Florida Recycling Partnership Foundation and University of Florida Announce New Recycling Study Findings

This week, the Florida Recycling Partnership Foundation and the University of Florida announced the results of a study examining the environmental and business impacts of discontinued municipal recycling systems in Florida.

Among the report’s key findings are that discontinuation of recycling systems offered little cost savings for cities while significantly increasing greenhouse gas (GHG) emissions. Instead, Florida municipalities should consider a market-based recycling system, which means targeting high-value recycling commodities, such as plastic bottles, jugs, and tubs; aluminum and steel cans; and newspaper and cardboard to generate savings and mitigate the impact of waste on the environment.

The study was conducted over a five-month period to measure the impact of discontinued recycling programs on Florida municipal budgets and waste management-based greenhouse gas emissions. It also evaluated the influence of recycling commodity prices on Florida’s recycling system and explored alternative recycling models for use in the state.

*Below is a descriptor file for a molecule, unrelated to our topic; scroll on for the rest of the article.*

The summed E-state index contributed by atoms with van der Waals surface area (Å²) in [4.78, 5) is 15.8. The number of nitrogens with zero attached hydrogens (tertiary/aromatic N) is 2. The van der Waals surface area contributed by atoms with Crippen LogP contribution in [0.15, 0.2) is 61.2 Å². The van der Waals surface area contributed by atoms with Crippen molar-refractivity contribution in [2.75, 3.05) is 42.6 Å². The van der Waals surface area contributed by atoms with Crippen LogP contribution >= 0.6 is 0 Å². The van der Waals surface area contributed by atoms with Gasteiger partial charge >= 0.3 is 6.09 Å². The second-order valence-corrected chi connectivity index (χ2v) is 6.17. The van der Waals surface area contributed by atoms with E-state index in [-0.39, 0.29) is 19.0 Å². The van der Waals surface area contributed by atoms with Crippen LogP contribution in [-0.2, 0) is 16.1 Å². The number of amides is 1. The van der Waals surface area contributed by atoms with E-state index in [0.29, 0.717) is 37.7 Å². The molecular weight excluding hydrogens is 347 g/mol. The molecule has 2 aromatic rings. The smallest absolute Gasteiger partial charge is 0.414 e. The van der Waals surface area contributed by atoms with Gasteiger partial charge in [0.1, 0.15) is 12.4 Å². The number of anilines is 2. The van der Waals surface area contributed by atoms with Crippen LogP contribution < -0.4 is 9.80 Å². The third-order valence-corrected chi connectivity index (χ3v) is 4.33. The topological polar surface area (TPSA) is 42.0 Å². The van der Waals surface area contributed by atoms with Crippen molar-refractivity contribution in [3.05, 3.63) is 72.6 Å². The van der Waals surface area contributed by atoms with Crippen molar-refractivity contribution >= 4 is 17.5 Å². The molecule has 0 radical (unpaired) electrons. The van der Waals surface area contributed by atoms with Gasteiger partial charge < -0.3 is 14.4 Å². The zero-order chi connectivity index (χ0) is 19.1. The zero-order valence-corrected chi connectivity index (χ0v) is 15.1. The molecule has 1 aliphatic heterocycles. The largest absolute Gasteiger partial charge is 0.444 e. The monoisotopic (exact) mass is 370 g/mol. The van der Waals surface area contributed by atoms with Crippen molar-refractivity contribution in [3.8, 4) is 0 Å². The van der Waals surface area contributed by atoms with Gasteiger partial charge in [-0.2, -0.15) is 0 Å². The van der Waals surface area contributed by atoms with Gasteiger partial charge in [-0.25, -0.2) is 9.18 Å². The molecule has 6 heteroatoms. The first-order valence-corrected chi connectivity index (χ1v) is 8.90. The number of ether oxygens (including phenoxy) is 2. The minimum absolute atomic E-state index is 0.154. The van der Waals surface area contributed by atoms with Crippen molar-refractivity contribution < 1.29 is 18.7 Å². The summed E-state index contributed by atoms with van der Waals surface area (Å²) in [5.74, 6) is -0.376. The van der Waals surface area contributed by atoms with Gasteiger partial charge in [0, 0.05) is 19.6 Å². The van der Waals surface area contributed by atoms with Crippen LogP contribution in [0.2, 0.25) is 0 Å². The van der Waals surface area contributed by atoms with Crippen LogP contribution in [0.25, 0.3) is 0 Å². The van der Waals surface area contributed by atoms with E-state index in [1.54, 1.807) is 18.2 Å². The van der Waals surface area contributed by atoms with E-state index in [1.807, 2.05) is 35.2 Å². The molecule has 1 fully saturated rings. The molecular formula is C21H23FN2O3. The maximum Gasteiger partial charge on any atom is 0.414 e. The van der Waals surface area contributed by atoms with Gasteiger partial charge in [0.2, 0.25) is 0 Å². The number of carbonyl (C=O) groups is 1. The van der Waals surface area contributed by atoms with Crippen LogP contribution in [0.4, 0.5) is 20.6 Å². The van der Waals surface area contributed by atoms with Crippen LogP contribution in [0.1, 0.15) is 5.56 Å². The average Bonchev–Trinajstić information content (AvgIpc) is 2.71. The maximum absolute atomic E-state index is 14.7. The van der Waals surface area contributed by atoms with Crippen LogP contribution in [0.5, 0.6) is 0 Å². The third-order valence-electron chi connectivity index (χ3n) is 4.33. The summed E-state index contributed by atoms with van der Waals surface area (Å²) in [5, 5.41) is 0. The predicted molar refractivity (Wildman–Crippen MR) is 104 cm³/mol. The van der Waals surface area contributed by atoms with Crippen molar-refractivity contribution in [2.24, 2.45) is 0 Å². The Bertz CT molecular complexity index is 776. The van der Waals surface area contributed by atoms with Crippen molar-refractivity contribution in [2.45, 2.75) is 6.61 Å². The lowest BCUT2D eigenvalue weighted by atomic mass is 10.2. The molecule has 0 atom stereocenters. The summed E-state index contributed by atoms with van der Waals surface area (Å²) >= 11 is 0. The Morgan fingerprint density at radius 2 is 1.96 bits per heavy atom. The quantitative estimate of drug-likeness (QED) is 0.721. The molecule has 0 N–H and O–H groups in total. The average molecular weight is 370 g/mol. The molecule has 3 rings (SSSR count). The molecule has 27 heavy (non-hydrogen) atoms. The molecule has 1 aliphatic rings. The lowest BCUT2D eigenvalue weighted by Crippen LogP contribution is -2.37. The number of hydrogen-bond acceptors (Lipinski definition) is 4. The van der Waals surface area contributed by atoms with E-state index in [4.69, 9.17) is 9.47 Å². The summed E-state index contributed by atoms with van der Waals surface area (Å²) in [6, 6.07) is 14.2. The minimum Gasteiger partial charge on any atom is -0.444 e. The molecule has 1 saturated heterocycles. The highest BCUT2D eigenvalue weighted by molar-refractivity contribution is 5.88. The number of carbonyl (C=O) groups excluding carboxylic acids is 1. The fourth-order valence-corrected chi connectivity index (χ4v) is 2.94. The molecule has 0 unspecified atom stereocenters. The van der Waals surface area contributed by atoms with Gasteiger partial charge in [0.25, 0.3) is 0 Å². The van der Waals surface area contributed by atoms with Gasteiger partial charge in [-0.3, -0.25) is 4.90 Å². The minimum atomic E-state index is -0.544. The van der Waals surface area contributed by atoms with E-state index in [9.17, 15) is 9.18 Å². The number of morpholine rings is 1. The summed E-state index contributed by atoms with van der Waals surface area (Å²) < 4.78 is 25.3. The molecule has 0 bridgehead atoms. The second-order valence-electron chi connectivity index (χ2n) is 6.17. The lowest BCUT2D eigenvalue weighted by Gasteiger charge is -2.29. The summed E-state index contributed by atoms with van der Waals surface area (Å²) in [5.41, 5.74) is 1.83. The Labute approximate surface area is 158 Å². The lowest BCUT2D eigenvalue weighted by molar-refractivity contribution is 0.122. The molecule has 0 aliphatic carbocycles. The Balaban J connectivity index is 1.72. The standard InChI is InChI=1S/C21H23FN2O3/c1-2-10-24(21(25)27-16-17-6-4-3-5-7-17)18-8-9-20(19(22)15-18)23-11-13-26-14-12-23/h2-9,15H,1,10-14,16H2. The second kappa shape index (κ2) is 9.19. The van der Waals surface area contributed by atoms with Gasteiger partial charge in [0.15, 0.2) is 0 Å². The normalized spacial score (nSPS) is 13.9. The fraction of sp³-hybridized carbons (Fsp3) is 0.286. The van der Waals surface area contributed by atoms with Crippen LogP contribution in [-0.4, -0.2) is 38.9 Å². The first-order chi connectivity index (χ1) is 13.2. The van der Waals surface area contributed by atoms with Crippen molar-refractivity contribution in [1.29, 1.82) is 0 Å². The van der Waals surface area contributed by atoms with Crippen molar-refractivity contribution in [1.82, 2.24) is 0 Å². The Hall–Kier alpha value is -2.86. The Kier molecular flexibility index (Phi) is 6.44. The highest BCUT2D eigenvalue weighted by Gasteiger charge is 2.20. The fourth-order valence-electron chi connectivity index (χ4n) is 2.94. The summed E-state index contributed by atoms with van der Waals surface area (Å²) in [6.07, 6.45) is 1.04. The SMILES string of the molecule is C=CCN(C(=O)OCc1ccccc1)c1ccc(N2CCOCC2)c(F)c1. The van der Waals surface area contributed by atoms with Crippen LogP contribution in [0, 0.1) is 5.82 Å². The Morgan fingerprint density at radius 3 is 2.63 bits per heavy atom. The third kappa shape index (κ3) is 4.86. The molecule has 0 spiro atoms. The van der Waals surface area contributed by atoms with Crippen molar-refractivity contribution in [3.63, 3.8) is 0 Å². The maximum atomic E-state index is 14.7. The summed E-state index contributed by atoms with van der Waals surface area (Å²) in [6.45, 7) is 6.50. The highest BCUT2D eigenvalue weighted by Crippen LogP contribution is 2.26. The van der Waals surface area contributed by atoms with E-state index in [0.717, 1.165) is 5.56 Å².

“We wanted to better understand the economics of recycling in Florida and the relationship between cost and environmental benefits,” said Florida Recycling Partnership Foundation Executive Director Keyna Cory.

The Florida Recycling Partnership Foundation is a coalition of businesses and associations that works to improve the state’s recycling rates and systems. The foundation hopes to use the report’s insights to improve the economic and environmental viability of recycling programs statewide.

“The recycling industry has reached a tipping point and going forward it will be important to determine a cost-effective recycling program that allows us to reduce our environmental impacts and make better use of our resources,” said Dr. Malak Anshassi, one of the researchers.

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